I think the study guide is wrong and the dictionary you cited is correct: would can be used in the present tense.
A few more examples:
I had hoped that we would be home now.
You wouldn't be thinking of asking her on a date, would you? [present continuous!]
Would you please stop making that noise right now?
The same dictionary entry includes yet more examples of present-tense would.
The example sentence from the CD-ROM actually isn't completely incorrect, as they claim, although normally one would say will be. (I just used would in the present tense again!) Saying would be as in the example expresses less confidence than saying will be. The normal level of confidence for a hope about scientific experiment is expressed by will be.
I recently posted some more about how would differs from will here. I'm sorry it's rather vague and not a rule, and my explanation makes no attempt to be complete, but I think this vagueness is an important part of the language. It's hard to explain the meanings of modal verbs completely because they carry multiple, simultaneous meanings, which can clash with one's intended meaning in an endless number of ways, requiring some odd, inventive solution. For example, you couldn't say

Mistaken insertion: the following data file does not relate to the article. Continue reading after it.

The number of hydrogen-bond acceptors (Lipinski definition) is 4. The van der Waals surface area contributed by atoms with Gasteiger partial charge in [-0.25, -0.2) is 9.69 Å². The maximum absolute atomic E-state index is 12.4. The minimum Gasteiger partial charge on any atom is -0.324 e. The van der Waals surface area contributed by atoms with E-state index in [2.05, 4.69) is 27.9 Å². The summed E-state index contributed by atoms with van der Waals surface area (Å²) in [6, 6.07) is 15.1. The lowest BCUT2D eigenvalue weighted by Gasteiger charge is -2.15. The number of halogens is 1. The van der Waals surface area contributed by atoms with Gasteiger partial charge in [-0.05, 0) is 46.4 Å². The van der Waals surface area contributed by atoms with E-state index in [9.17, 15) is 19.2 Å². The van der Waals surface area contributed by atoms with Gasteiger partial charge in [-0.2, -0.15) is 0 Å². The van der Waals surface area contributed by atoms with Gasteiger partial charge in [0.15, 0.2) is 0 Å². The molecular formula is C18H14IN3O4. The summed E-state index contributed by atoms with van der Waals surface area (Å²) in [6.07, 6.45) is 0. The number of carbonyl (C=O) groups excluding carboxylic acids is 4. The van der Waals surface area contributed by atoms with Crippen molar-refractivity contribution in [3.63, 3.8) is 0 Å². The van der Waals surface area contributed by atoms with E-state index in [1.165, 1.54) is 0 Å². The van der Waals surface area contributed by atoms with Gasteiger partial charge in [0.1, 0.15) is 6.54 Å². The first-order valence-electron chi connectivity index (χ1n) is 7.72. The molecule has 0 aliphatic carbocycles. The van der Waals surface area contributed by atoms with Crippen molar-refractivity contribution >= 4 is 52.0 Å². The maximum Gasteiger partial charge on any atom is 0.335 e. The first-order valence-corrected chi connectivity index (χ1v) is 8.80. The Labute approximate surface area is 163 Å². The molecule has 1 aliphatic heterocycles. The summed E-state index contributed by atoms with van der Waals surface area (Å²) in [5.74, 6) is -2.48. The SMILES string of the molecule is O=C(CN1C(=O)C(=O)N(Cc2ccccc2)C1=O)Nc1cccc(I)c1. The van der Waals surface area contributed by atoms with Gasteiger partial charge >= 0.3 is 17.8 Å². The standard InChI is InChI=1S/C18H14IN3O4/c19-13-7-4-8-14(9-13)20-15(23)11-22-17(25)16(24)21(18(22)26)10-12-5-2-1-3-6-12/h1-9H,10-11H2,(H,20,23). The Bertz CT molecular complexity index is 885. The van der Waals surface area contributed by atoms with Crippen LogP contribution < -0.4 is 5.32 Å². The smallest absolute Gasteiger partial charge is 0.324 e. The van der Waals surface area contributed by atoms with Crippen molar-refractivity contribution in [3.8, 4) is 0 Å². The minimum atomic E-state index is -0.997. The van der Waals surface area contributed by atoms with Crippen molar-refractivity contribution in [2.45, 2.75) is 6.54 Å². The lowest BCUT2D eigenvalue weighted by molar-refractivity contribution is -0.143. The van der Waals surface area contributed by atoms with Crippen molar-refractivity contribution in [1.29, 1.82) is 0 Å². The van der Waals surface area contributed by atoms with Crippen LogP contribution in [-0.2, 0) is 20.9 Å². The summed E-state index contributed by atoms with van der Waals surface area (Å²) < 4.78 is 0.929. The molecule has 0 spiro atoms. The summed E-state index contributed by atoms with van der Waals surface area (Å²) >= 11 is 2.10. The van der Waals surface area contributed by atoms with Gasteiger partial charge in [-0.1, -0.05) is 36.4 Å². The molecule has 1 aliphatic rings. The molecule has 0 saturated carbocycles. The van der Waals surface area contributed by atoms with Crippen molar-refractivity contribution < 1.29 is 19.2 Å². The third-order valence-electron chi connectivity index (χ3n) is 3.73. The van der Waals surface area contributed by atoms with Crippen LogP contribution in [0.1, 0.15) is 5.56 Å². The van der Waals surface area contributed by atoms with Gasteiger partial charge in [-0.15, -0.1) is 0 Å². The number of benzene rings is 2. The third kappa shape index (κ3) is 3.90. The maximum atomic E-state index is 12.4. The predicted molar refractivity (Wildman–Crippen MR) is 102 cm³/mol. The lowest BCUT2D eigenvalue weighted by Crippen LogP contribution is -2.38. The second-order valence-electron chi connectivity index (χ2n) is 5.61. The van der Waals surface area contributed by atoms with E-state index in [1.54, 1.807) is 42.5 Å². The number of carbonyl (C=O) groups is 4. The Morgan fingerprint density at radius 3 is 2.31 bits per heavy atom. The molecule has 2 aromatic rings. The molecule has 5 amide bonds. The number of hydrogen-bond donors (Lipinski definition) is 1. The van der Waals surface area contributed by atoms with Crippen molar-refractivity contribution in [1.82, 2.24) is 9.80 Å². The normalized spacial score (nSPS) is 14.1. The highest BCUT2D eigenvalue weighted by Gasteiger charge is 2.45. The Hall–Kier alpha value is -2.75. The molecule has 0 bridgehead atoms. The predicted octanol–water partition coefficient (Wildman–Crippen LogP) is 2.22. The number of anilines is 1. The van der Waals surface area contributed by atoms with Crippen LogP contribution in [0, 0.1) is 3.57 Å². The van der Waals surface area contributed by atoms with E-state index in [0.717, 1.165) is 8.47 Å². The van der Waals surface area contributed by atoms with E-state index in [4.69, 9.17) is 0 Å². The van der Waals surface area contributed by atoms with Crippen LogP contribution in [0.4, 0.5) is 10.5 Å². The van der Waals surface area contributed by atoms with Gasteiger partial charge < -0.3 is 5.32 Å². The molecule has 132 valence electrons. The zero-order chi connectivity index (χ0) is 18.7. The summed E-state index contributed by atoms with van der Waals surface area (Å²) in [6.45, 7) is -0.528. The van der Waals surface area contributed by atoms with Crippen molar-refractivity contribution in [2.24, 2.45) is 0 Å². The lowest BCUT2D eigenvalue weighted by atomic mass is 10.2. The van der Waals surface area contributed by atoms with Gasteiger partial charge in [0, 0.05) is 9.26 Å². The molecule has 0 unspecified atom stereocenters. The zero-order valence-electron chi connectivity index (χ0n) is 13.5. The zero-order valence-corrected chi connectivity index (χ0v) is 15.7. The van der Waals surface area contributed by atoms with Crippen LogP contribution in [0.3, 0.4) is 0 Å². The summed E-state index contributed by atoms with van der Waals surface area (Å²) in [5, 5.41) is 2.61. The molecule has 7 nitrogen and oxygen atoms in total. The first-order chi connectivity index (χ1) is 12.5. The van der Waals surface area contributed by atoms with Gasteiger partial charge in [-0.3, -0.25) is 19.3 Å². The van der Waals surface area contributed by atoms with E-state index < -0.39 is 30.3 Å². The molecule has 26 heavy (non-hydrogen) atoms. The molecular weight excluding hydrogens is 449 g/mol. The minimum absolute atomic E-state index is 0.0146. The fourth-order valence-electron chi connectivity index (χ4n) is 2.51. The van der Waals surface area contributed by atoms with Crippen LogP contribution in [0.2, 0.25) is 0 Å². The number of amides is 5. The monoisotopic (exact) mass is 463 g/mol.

I had hoped that we will be home now because will suggests the future while would suggests the past as well as counterfactual imagination. The hope is past and the hoped-for situation is now, so would wins the clash. There is no limit to how many ways these clashes can happen, and there is no simple pattern to the ways people customarily resolve them in different circumstances, so it's very hard for rules to capture the language completely.
For the TOEFL, though, you might be wise to ignore the way the language is really spoken and written and go with the rules they tell you. When people write examinations, they are forced, to some degree, to test knowledge of rules and to ignore subtleties, vague distinctions, and the real flexibility of the language. Considering those things would make the questions too hard to grade.